Is winning more important than how you win?

Posted: October 1, 2014 in Opinion, Racing, Road
Tags: , ,

I guess this post is inspired – maybe the wrong word – perhaps in response to so many of the negative comments I came across in articles about Simon Gerrans after the Road World Champs.  A lot of Anglophone cycling fans seem the think Gerro is nothing but a wheel-sucker.  They give him no credit for his uncanny ability to be in the right place at the right time; to seemingly nominate races he wants to do well in and then go and do well in them; even just for finishing at the pointy end of so many tough races.

Is Mark Cavendish a wheel-sucker?  He must be: he sits on his team-males wheels, and any other wheel he can find, until the last 200m where he unleashes a withering sprint to try and steal victory.  I know its not quite the same, but Gerro is a handy sprinter – especially from a small group.

Did he do the wrong thing only pulling one turn in the run into the finish with Cancellara at Milano-San Remo the other year then coming around him to take the win?  Maybe ask Gerry Ryan (OGE Team Owner) if he did the wrong thing!

Cancellara towing Gerro and Nibali to the finish line in the 2012 edition of M-SR.

Cancellara towing Gerro and Nibali to the finish line in the 2012 edition of M-SR.

I’m still relatively new to the sport and don’t fully understand ‘old skool’ race etiquette and the like, but this is World Tour we’re talking about… not some C-grade race at the local combine.

Should he have chased on the weekend when away with six others trying to close down Kwiatkowski and falling agonisingly short of a rainbow jersey?  No one other than Gilbert was doing a turn so why single out Gerro?  Gerro had Michael Matthews in a group not far behind and it very easily could have come back together and if it did, I’m sure he would have been expected to lead Bling out so it was important he save as much energy as possible.  If he had been the odd one out and had chased, you can bet he wouldn’t have won silver.

I did pose the question of wheel-sucking to a couple of old-skool coaches who have done a bit of racing, at home and abroad, in their time and they both came back with very similar responses:

At Continental level and below, the wheel suck isn’t tolerated as well as at the Pro Tour level, they will be abused verbally and be pulled or pushed off wheels.  One of the reasons for this is that riders are hoping to be noticed so will do whatever it takes to ensure they have the best chance.  Another reason is that there aren’t as many cameras around so you aren’t going to get caught on film shoving some guy into the gutter.

And this:

It’s is a bloody-well race, not a bunch ride! No one pulls a turn in Europe unless it is to their overall advantage in some way. Why oh why do we beat up on the gift that Gerrans has?!? He is capable of getting into race winning selections (small bunches) and then outsprinting them! Your typical ITT beast or Dutch/Belgian stomper who also escapes in these groups generally lack the sprinting legs, sprinters cannot get up the punchy hills or spend that amount of time in the lactic-anaerobic zone before they blow (if it is flat)… Gerrans has all that covered and does it so easily that we write him off as a wheel sucker…

As well as this:

Sorry, in Europe nice guys finish last and end up working as domestiques for their career.  If that is what they want and find fulfilment in that role – all good, however, don’t go whinging about “wheel suckers”.  That word roughly translates to “smart tactician” in continental Europe. Over there, strong teams will dispatch wheel suckers if they don’t want them around and conversely a “good tactician” can wheel suck all day and avoid getting binned in a race.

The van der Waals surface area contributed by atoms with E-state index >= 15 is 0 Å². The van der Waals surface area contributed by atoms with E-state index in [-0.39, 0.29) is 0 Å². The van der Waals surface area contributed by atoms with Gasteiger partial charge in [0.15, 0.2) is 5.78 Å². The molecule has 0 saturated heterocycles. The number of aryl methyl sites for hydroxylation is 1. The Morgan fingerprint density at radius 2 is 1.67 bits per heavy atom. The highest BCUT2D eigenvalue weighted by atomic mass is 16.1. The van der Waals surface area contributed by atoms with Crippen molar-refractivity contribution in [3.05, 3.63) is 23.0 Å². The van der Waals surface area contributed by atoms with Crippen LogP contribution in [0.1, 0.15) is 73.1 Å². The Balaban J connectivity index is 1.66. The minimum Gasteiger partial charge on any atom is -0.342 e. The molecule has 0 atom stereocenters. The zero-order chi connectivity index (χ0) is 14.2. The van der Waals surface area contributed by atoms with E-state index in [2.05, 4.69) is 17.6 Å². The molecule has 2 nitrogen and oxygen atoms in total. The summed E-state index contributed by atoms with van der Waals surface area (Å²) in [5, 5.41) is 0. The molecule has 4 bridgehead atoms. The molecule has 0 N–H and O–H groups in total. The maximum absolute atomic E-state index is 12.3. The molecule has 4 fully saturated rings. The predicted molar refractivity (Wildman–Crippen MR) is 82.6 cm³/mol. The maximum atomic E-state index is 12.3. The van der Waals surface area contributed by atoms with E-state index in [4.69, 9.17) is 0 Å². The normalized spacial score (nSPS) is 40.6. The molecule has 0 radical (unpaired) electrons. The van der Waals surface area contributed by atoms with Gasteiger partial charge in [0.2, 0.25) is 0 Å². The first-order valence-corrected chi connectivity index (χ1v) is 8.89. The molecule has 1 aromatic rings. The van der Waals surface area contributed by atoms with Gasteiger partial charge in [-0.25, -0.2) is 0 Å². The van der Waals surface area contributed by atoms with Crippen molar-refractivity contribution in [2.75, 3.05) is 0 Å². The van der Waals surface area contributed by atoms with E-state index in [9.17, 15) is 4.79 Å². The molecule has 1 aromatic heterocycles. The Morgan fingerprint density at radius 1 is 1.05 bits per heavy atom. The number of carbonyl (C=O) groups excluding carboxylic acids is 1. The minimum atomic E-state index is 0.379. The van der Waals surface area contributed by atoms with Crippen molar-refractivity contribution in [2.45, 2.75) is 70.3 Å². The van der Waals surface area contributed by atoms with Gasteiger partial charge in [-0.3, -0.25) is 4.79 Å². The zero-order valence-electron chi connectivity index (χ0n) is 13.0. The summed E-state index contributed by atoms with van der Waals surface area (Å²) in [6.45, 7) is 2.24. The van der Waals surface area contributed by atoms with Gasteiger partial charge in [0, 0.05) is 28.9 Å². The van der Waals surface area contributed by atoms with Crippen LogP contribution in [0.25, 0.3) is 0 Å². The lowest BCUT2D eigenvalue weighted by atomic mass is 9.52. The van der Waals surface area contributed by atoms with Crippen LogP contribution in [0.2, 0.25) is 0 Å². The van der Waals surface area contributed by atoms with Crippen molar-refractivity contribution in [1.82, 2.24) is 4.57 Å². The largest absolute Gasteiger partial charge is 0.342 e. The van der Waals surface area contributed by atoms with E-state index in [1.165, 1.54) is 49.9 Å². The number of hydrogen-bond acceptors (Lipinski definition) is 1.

What about advice for the kids:

Do everything you can that is technically allowed to win a race, if you aren’t doing that, then um… have a go at triathlon, it might be more your thing. Only expend energy IF it is in YOUR best interests (e.g. you’re working for someone else in the team or your contribution to the breakaway is required for YOU to obtain the desired result on the finish line). You don’t pull a turn because people are yelling at you to do it, you pull a turn so you end up better placed at the end of the race (i.e. in your best interests).

And still some more advice (by the way, CyclingDad doesn’t necessarily endorse this advice):

Kids can do all of the above, negotiate a chop, set up a gate keeper to back the wheel sucker off or… put them in the dirt!  It sounds terrible but at least getting them to gain the skills and knowledge about it while not condoning it helps prepare them for what can happen.  Oh, and if you suck a wheel at Footscray, you’ll get a punch in the mouth!

And one final word:

Aussies in particular view cycling in terms of strongest over smartest (and cycling as an individual rather than team sport). Best evidence of this IS the world championship results (put Caleb Ewan to one side for the moment). We are monsters in the ITT world, but when it comes to the art of road racing, you only see brief sparks of brilliance in the Elites (Cromwell and Gerrans) and the odd anomaly like Caleb (who did spend half an U19 season in France learning the art, prior to his stint in the jayco u23s).  Simon rode like a consummate professional European road racer to achieve the silver and deserves it entirely.

So, is Simon Gerrans a wheel suck?  Not in anyone with any knowledge in the art of cycling’s opinion. And in terms of winning… it doesn’t happen that often, especially at World Tour level, so do whatever you can to give yourself the best chance.

In the pro tour, 'wheel sucker' translates best to 'smart tactician'… and they don't come any smarter than our Gerro.

In the pro tour, ‘wheel sucker’ translates best to ‘smart tactician’… and they don’t come any smarter than our Gerro.

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